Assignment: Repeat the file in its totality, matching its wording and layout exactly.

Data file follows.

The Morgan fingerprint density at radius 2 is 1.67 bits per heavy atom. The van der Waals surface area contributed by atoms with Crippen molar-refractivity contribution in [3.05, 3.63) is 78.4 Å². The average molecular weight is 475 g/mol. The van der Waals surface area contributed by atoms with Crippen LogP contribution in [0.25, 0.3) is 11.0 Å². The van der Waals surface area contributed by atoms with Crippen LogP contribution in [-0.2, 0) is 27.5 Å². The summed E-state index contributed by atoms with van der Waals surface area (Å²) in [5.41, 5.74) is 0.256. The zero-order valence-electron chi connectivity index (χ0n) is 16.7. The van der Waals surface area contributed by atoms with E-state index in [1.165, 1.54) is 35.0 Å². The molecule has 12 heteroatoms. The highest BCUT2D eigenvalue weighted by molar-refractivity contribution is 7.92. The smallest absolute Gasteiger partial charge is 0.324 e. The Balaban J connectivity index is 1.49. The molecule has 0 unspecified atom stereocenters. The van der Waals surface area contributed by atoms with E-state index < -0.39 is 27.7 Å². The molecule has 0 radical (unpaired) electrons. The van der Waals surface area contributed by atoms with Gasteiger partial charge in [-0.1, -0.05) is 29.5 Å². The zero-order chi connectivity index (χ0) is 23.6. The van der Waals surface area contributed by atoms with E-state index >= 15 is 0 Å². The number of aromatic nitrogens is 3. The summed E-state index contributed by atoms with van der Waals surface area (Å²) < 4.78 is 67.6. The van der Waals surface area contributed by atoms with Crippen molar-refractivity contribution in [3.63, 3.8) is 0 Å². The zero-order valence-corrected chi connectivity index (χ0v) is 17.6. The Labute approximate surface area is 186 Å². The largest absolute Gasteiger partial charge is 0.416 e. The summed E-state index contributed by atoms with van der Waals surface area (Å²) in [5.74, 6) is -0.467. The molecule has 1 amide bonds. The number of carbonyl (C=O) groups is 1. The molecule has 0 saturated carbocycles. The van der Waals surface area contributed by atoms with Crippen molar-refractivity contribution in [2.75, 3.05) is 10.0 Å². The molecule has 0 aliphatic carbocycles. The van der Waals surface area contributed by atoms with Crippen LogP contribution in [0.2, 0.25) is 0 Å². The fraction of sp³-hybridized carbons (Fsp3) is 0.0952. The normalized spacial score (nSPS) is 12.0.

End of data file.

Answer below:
The Morgan fingerprint density at radius 2 is 1.67 bits per heavy atom. The van der Waals surface area contributed by atoms with Crippen molar-refractivity contribution in [3.05, 3.63) is 78.4 Å². The average molecular weight is 475 g/mol. The van der Waals surface area contributed by atoms with Crippen LogP contribution in [0.25, 0.3) is 11.0 Å². The van der Waals surface area contributed by atoms with Crippen LogP contribution in [-0.2, 0) is 27.5 Å². The summed E-state index contributed by atoms with van der Waals surface area (Å²) in [5.41, 5.74) is 0.256. The zero-order valence-electron chi connectivity index (χ0n) is 16.7. The van der Waals surface area contributed by atoms with E-state index in [1.165, 1.54) is 35.0 Å². The molecule has 12 heteroatoms. The highest BCUT2D eigenvalue weighted by molar-refractivity contribution is 7.92. The smallest absolute Gasteiger partial charge is 0.324 e. The Balaban J connectivity index is 1.49. The molecule has 0 unspecified atom stereocenters. The van der Waals surface area contributed by atoms with E-state index < -0.39 is 27.7 Å². The molecule has 0 radical (unpaired) electrons. The van der Waals surface area contributed by atoms with Gasteiger partial charge in [-0.1, -0.05) is 29.5 Å². The zero-order chi connectivity index (χ0) is 23.6. The van der Waals surface area contributed by atoms with E-state index >= 15 is 0 Å². The number of aromatic nitrogens is 3. The summed E-state index contributed by atoms with van der Waals surface area (Å²) < 4.78 is 67.6. The van der Waals surface area contributed by atoms with Crippen molar-refractivity contribution in [3.63, 3.8) is 0 Å². The zero-order valence-corrected chi connectivity index (χ0v) is 17.6. The Labute approximate surface area is 186 Å². The largest absolute Gasteiger partial charge is 0.416 e. The summed E-state index contributed by atoms with van der Waals surface area (Å²) in [5.74, 6) is -0.467. The molecule has 1 amide bonds. The number of carbonyl (C=O) groups is 1. The molecule has 0 saturated carbocycles. The van der Waals surface area contributed by atoms with Crippen molar-refractivity contribution in [2.75, 3.05) is 10.0 Å². The molecule has 0 aliphatic carbocycles. The van der Waals surface area contributed by atoms with Crippen LogP contribution in [0.2, 0.25) is 0 Å². The fraction of sp³-hybridized carbons (Fsp3) is 0.0952. The normalized spacial score (nSPS) is 12.0.